Anyone who has been following the sorry saga of inexplicable diseases and unusual mortality in BC's wild salmon will not be surprised that the information in Twyla Roscovich's documentary, Salmon Confidential, links the source of this trouble to the salmon farming industry. The surprise, however, is the impact of such information when its complexity is condensed to an intense 70 minutes.
Mother Nature, US Govt Chase Shell Out of Arctic
Shell Oil, the first energy company granted coveted Arctic drilling permits by the US Government, is shutting down operations for all of 2013, nearly as quickly as they began. Shell's hand is being forced by the Interior Department, following a scathing report which castigated the company for a series of misadventures in 2012 and early 2013.
Paul Simon Lends Song to Coastal First Nations' Anti-Tanker Video
A 2-minute video produced by Coastal First Nations - a group representing nine different aboriginal communities on BC's north and central coast - is underscored by the famous Simon and Garfunkel song, "The Sound of Silence." The video, which harkens back to the Exxon Valdez oil spill in nearby Alaskan waters, was released around the 24th anniversary of that disaster, in order to voice opposition to the new threat from proposed tanker traffic on BC's coast.
'Heartwood' Explores Clash Between Different Visions for Future of Forestry
"Cortes is not just a bunch of crazy tree-huggers...We want to log our lands. We want a community forest," one of the subjects of the forthcoming documentary film Heartwood tells Vancouver-based director Daniel Pierce. The film explores the conflict over logging practices on a remote island on BC's south coast, which encapsulates a larger debate currently shaping the future of forestry in the province.
Why the NDP Can and Should Say No to Site C Dam
The BC NDP may finally coming to their senses on Site C Dam. On the heels of the release of new documents from BC Hydro in recent weeks, the Official Opposition is calling into question the crown corporation's proposed 1,100 Megawatt hydropower project. And so it should...With BC Hydro in virtual bankruptcy, skyrocketing hydro bills for consumers and businesses, a massive and escalating provincial debt and $80 Billion in additional contractual obligations for which taxpayers are on the hook, pushing ahead with Site C would be the height of fiscal recklessness for BC.
Working Together Through Idle No More - Ben West, Mandy Nahanee, Damien Gillis Web Chat
Damien Gillis hosts a google web video chat discussing how indigenous and non-indigenous peoples can work together through the growing Idle No More movement to address historical injustices and build a sustainable energy future. Featuring Squamish and Nisga'a First Nations member and protocol specialist Amanda Nahanee and Ben West, Tar Sands campaigner for ForestEthics.
The Different Faces of Idle No More - Web Chat
Watch this 10 min web chat, in which two young, indigenous men discuss their different experiences across the country with the growing Idle No More Movement.
Idle No More - Scenes from a Vancouver Train Station
On January 2, 2013, hundreds of First Nations and non-indigenous people converged on Vancouver's Waterfront Station for the latest Idle No More rally. The beating of drums and singing of traditional songs signaled this crowd's solidarity with the movement that is building across the country and beyond its borders.
Travelling Canada's Carbon Corridor - the Making of Fractured Land
Watch this presentation by Damien Gillis, co-director of Fractured Land - a documentary in production which examines the industrialization of northern Canada through the eyes of a young indigenous man named Caleb Behn - at the Vancouver International Mountain Film Festival.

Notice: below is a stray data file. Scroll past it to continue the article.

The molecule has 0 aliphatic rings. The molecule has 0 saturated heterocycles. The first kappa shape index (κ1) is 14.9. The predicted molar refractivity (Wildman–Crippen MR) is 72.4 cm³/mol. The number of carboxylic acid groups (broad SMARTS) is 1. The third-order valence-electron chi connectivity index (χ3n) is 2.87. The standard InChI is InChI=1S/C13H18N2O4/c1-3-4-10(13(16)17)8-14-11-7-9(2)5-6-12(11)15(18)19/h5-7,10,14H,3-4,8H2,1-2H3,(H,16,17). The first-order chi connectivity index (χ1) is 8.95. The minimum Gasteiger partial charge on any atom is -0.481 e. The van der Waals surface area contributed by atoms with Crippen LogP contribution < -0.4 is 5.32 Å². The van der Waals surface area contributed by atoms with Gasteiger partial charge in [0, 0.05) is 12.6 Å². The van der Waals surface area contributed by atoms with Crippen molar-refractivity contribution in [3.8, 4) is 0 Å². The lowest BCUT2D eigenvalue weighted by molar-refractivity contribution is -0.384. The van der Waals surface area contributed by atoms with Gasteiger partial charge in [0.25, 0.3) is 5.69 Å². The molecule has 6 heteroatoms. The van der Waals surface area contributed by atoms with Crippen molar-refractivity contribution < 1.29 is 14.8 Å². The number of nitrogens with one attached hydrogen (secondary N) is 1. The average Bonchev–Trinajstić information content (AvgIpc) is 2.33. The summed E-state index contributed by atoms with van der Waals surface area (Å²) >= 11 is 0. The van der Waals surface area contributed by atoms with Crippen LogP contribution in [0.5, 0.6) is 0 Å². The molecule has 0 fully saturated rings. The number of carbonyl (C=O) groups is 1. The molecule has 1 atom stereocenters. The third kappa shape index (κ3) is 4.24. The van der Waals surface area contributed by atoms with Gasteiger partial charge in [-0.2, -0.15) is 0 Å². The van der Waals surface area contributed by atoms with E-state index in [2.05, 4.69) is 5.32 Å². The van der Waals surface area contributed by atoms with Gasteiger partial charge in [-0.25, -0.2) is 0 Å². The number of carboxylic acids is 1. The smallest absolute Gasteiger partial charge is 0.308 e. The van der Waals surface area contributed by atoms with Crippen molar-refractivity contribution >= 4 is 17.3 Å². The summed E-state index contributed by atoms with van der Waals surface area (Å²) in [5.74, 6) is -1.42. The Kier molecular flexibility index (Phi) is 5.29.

Kinder Morgan Vancouver Pipeline, Tanker Debate
On Oct 30, the Board of Change hosted a debate in Vancouver on American energy pipeline giant Kinder Morgan's plans to turn Vancouver into a shipping port to access new foreign markets with Alberta Tar Sands bitumen. Hear both sides of the story as representatives of Kinder Morgan and the shipping industry square off against an environmental activist, lawyer and filmmaker over the future of the world's "Greenest City", the province of BC and the planet.
Justice Cohen Gets Tough on Fish Farms - Inquiry Report Released
Video from the press conference on the release of the final report from the Cohen Commission into disappearing sockeye. Justice Bruce Cohen highlighted several key recommendations to protect wild salmon from open net pen aquaculture operations, including: removing the promotion of aquaculture from DFO's mandate, prioritizing the health of wild salmon over suitability for aquaculture when siting farms, and even removing some farms if more research into diseases shows they cannot safely coexist with wild fish.
Video: Pipelines "Job Killers" - Energy Workers Union Leader @ Defend Our Coast
Watch this powerhouse speech from Dave Coles, president of the Communications, Energy and Paperworkers Union at the Defend Our Coast rally in Victoria explaining why his members are "diametrically opposed" to Tar Sands pipelines to BC's coast.
Video: Rafe Mair Honoured with Wilderness Committee's Eugene Rogers Award
The Wilderness Committee, Canada's largest member-based environmental organization, honoured hall of fame broadcaster and co-founder of The Common Sense Canadian Rafe Mair with its annual Eugene Rogers Award for outstanding contribution to environmental protection in BC at its AGM this past weekend.
Video: Rafe Mair and Economist Erik Andersen, Pt. 2 - LNG, Site C Dam and the Global Economy
In Part 2 of Rafe Mair's July 2012 interview of economist Erik Andersen, the two cover the plan to build Liquefied Natural Gas plants on BC's west coast - to sell natural gas to Asia - and the proposed Site C Dam. Andersen raises real concerns about investing in new dams and electrical infrastructure to supply industries like mines and LNG.
Video: Rafe Mair and Economist Erik Andersen, Pt. 1 - The 'Enronization' of BC Hydro
Part 1 of Rafe Mair's July 2012 interview with economist Andersen, delving deep into BC's troubled energy situation, including Hydro's broken forecasting model, rip-off private power projects, and massive debt and Enron-style accounting practices at our public utility - all driven by the shadowy private American corporation to which we've unwittingly handed over our energy sovereignty.